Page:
In large mixing bowl, stir together milk, water and vinegar until curdled.

In small microwave-safe bowl, add chocolate chips and coconut oil. Microwave on medium-low for 30 seconds. Stir and microwave an additional 15 seconds. Stir until chocolate chips are completely melted. (I did this on a double boiler.) Add to milk mixture, along with sugar and vanilla. Blend well. Add flour mixture and stir until combined. Pour into prepared cake pan.

Bake cake for 32-35 minutes or until toothpick inserted in center comes out clean. Place cake on cooling rack for 10 minutes. Remove from pan and allow to cool completely.

For the chocolate buttercream
Beat together margarine and shortening for 1 minute in large bowl of standing mixer. Add powdered sugar, cocoa powder, 2 tablespoons creamer and vanilla. Add another tablespoon of coffee creamer if needed. Beat buttercream until light and fluffy.

Place cake on serving platter or cake stand. Top with buttercream. Place in refrigerator for 30 minutes.

For the chocolate ganache
Mix chocolate chips and creamer in small bowl. Place in microwave for 30 seconds on low, stir. Microwave for another 15 seconds. Whisk until chocolate chips are completely melted and ganache is smooth. (Again, a double boiler works well, too.) Pour ganache over the top of chilled cake. It sets fairly quickly, so if you want to use a spatula to smooth it out, do so immediately. Otherwise, you can drizzle it in a pattern of your choosing.

Wednesday, April 15, 2015

Pommes de terre rattes rôties à l'érable



J’ai fait quelques plats de pommes de terre dont je ne vous ai pas parlé. Pourtant, ils étaient bons, mais simplement pas photogéniques. Admettons quand même que c’est rarement photogénique, une patate, hein? Il y a eu une recette indienne, des pommes de terre à la farine de pois chiches et aux graines de pavot, puis ensuite une casserole de pommes de terre avec crème sure et fromage (un vrai délice que je ressortirai sûrement à l’Action de Grâce). La plus récente, par contre, je la partage. Elle est tirée du site J’aime l’érable . ca. Il faut faire cuire les pommes de terre au four longtemps, mais le temps de préparation actif est minime, ce qui me plaît. Je n’ai pas trouvé de pommes de terre rattes, alors j’ai pris de petites pommes de terre à chair jaune – c’est quand même facile à adapter, cette recette. Elles sont servies ici avec des boulettes de viande et du minibrocoli.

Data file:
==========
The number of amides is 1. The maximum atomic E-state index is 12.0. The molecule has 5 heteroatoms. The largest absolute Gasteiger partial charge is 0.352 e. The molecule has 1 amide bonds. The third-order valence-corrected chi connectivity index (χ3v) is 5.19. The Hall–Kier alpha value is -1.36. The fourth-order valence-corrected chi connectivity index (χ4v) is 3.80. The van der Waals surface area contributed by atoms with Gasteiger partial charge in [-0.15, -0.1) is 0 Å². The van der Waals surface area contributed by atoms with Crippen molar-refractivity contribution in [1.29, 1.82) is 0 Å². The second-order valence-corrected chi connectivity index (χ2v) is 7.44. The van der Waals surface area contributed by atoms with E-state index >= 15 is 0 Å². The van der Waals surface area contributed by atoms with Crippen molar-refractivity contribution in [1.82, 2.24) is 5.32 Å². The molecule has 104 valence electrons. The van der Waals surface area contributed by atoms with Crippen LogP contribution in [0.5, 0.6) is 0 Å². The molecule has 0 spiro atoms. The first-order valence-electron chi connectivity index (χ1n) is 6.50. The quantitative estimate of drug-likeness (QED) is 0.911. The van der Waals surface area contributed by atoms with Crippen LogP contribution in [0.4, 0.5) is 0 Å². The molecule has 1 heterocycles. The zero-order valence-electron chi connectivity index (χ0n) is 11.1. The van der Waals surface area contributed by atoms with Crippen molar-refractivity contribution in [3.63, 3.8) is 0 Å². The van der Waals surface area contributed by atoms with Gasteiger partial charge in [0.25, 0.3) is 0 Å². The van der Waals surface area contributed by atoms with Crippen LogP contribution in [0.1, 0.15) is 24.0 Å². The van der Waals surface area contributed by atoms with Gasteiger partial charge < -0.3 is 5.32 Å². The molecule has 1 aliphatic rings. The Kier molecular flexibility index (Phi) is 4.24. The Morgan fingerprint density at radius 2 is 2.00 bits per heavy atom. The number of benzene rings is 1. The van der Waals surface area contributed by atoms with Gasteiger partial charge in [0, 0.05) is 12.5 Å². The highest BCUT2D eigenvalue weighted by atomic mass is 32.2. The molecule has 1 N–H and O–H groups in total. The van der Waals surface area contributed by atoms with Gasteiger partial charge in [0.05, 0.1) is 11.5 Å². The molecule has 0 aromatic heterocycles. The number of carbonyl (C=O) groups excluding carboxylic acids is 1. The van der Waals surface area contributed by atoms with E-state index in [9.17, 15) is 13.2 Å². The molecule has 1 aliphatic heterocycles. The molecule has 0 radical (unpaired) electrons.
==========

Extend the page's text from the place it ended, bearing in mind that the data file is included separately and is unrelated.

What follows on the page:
1 kg (2,2 lb) de pommes de terre rattes, lavées
¼ tasse de gras de canard
2 c. à soupe de sirop d’érable
3 branches de thym ou de romarin frais
gros sel de mer et poivre du moulin, au goût

Placer la grille au centre du four. Préchauffer le four à 350 °F.

Tapisser une grande plaque à cuisson de papier aluminium. Mélanger tous les ingrédients, puis saler et poivrer.

Cuire au four environ 1 heure 15 minutes en remuant fréquemment pendant la cuisson.

Tuesday, April 14, 2015

Lemon Braised Chicken and Beans with Mint Pesto

I had put off this recipe from The Kitchn for a long time, mostly because I don’t want to cook with dried beans at this point (I don’t have enough space in the pantry to keep them on hand anymore). The recipe calls for a lot of mint, too, and I was hoping the mint in my garden would grow enough for it, but I decided that given the hot climate, summer probably wasn’t going to help things. I felt that this would be a great seasonal recipe, though, in the sense that it seems like a transition between spring and summer, so I forged ahead. (If you don’t have that kind of weather yet, don’t feel jealous; I’ll be roasting down here when you enjoy pleasant summer weather, and you can make that chicken then.)

I ended up using mint from the grocery store, and I again referred to this article from Serious Eats to figure out I needed 3 cans of beans instead of 1 pound of dried beans (and no water). I also omitted the dill, because I’m not crazy about it. Anyway, the result was fantastic! The beans were a creamy, lemony delight, and pretty much overshadowed the chicken, as good as it was. We had lots of leftovers, too, as the recipe makes about 6 to 8 servings. My version is below. If you feel like it, you could use basil instead of mint for the pesto. It would change the taste, but it would still be wonderful. Note that while the dish cooks for a long time, it’s mostly hands-off and very easy to make.

For the mint pesto
4 packed cups mint leaves (or basil, see note above)
1/3 cup blanched almonds (optional)
2 garlic cloves, roughly chopped
¼ cup olive oil, plus more if necessary
kosher salt and freshly ground black pepper